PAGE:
How to Write Neatly

Three Methods:Preparing to WriteWriting Neatly in PrintWriting Neatly in Cursive

Although most people receive some kind of training in proper handwriting technique as small children, we often let go of those lessons as we grow up. Especially in an age when communication and note-taking has moved increasingly to computers and cell phones, many people find themselves in a situation where their handwriting is completely illegible. Even if your writing is clear enough to understand, there's always room for improvement.

Method 1
Preparing to Write

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    Gather the best materials. All you need is a piece of paper and either a pen or a pencil — it seems simple enough, right? However, poor quality materials can make a significant impact on the legibility of your writing.
    • The page should be smooth — not rough enough to catch the tip of your pen and create snags in the line of your letters, and not so smooth that the tip of your pen goes sliding about without your control.
    • Use lined paper sized appropriately for your comfort level — wide-ruled if you write large letters, college-ruled if you write small letters.
    • Note that in many professional contexts, adults are expected to write within the limits of college-ruled paper, but feel free to use wide-ruled if you are still young and in school.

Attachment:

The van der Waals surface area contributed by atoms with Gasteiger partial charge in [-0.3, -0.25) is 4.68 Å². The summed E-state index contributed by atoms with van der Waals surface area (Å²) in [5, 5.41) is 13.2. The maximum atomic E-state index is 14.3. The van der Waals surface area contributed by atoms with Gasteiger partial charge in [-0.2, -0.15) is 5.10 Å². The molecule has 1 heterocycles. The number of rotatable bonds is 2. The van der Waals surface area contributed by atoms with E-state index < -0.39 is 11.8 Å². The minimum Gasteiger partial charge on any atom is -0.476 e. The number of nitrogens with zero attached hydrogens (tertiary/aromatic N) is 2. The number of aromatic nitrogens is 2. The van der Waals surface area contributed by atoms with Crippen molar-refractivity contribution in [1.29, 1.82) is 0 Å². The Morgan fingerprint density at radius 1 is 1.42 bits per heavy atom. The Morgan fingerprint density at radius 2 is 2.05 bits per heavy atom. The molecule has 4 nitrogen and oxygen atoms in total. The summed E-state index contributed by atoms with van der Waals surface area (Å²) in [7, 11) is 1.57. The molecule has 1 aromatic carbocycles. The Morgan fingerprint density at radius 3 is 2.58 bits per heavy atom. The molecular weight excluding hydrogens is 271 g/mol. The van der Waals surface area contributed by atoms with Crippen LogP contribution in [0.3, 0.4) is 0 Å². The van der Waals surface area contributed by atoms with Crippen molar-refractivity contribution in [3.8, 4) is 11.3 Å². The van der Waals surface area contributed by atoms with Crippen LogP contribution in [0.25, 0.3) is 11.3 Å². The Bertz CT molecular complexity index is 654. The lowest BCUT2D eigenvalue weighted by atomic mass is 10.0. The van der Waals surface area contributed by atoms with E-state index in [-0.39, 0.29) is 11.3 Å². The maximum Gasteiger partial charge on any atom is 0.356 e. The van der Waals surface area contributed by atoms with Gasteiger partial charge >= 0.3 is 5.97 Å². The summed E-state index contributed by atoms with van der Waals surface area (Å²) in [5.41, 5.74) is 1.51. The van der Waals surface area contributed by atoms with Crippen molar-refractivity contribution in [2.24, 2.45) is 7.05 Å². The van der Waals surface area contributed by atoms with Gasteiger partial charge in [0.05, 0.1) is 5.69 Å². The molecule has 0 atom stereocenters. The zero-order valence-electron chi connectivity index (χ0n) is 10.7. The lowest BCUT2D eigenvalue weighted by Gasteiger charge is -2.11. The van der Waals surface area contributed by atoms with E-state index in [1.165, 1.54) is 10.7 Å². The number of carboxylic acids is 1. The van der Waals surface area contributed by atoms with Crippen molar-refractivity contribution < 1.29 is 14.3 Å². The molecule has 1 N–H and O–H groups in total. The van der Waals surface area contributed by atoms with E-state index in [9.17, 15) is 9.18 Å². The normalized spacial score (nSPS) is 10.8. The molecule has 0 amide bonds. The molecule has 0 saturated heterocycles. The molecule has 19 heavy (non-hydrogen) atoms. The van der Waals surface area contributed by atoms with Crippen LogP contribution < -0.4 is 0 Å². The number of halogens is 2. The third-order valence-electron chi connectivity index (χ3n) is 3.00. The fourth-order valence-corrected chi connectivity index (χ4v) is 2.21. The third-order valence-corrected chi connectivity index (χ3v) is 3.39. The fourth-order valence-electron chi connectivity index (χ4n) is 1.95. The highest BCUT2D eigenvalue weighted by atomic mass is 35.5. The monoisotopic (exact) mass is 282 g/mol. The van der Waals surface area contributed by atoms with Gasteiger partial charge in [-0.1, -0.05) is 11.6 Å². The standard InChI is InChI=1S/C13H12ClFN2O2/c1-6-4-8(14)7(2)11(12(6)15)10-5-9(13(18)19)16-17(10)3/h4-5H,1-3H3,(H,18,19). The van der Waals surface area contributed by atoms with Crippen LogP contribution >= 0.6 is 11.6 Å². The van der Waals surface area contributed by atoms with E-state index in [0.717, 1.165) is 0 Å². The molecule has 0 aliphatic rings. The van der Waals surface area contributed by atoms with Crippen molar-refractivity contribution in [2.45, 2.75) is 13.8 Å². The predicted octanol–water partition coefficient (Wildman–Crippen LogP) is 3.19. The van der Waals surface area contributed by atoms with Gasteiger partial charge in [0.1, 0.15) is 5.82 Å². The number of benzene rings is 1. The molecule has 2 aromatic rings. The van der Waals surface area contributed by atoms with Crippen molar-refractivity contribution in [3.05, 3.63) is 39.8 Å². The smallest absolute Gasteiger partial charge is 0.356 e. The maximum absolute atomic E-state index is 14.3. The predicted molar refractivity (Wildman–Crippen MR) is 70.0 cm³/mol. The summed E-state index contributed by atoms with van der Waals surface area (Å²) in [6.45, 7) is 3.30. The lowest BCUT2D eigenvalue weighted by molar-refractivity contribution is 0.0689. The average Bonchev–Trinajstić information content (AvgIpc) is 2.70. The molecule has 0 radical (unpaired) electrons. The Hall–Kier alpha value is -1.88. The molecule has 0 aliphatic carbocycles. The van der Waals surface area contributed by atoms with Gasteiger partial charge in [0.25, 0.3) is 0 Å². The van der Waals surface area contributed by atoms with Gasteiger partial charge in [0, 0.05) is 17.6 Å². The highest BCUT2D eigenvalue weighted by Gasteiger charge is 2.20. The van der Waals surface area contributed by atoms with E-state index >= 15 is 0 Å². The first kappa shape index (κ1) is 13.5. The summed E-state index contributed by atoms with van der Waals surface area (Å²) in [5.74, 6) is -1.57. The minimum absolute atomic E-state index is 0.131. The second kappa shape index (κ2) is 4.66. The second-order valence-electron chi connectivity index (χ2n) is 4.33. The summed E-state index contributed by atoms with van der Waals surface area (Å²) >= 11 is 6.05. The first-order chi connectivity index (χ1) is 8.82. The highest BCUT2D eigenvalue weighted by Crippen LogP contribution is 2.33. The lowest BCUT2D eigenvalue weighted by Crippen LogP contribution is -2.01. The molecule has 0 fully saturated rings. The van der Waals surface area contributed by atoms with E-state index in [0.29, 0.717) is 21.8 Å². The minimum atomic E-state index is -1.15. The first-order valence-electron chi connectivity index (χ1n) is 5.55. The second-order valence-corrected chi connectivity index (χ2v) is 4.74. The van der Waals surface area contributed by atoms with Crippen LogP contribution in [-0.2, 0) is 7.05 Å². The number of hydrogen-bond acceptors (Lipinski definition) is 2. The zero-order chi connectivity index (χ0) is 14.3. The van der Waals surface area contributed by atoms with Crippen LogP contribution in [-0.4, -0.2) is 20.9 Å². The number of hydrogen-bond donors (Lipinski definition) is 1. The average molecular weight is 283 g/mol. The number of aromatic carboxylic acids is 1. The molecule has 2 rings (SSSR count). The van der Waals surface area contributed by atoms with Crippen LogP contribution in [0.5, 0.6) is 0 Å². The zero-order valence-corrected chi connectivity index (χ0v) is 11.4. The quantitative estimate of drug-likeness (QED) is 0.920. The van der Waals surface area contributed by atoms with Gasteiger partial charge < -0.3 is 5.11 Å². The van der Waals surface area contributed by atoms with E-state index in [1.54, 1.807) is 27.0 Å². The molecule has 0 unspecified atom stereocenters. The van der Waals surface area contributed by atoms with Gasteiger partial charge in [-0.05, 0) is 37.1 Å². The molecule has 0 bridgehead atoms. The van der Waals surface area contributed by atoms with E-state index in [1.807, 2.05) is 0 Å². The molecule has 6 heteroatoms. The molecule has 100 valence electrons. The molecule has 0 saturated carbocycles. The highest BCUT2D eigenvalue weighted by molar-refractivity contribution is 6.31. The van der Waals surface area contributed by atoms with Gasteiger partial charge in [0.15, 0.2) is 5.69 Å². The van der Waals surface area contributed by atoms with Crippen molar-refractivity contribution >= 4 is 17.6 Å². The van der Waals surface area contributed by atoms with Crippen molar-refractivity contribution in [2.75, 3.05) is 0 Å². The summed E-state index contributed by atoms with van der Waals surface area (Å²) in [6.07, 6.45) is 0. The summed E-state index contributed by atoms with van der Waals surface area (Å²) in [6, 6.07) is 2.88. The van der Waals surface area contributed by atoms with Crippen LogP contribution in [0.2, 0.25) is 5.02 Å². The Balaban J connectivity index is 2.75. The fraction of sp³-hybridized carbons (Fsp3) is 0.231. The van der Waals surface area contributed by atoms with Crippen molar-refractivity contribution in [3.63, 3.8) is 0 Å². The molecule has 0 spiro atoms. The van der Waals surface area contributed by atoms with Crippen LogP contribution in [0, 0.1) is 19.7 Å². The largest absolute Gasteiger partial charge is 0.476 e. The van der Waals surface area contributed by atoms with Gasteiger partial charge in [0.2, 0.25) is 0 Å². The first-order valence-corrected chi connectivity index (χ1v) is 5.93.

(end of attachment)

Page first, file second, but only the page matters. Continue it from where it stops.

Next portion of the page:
• Experiment with different types of pens to see which one works best for you. There are several styles, each with their own benefits and drawbacks.[1]
    • Fountain pens use liquid ink and have a flexible writing tip that allows for stylized handwriting. While it delivers a beautiful line, a good fountain pen can be pricy, and it takes a good deal of practice to perfect fountain pen technique.
    • Ballpoint pens use a paste ink which some find unappealing compared to liquid ink; however, they can be extremely inexpensive. Note that you’ll get what you pay for with ballpoint pens — a cheap pen will deliver poor handwriting, so it may be worth it to spend a little extra money.
    • Rollerball pens have a “ball” delivery system much like a ballpoint pen, but many people prefer them because they use the higher quality liquid rather than paste ink. However, they don’t last as long as ballpoint pen do.
    • The gel ink used in gel ink pens is thicker than liquid ink, and results in a smooth feel and line that many people enjoy. Gel ink pens come in a wide variety of colors, but can dry out quickly.
    • Fiber tip pens use a felt tip to deliver ink, and many writers enjoy their distinctive feel when drawn against a page — smooth, but with a little friction or resistance. Because the ink dries quickly, these pens are a good option for left-handed writers whose hands smudge their words from left to write.
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    Find a good writing table. The first step to developing good posture while writing is actually to use a good writing surface. If the table is too low, people have a tendency to slump down and round their spines, which can result in chronic pain and injury. If it’s too high, people carry their shoulders higher than is comfortable, resulting in neck and shoulder pain. Sit at a table that allows you to bend your elbows at approximately a 90 degree angle when writing.
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    Develop good writing posture.[2] Once you’ve found a table that will discourage you from slumping or hitching your shoulders up, you need hold your body in a way that prevents the back, neck, and shoulder pain that can accompany improper posture.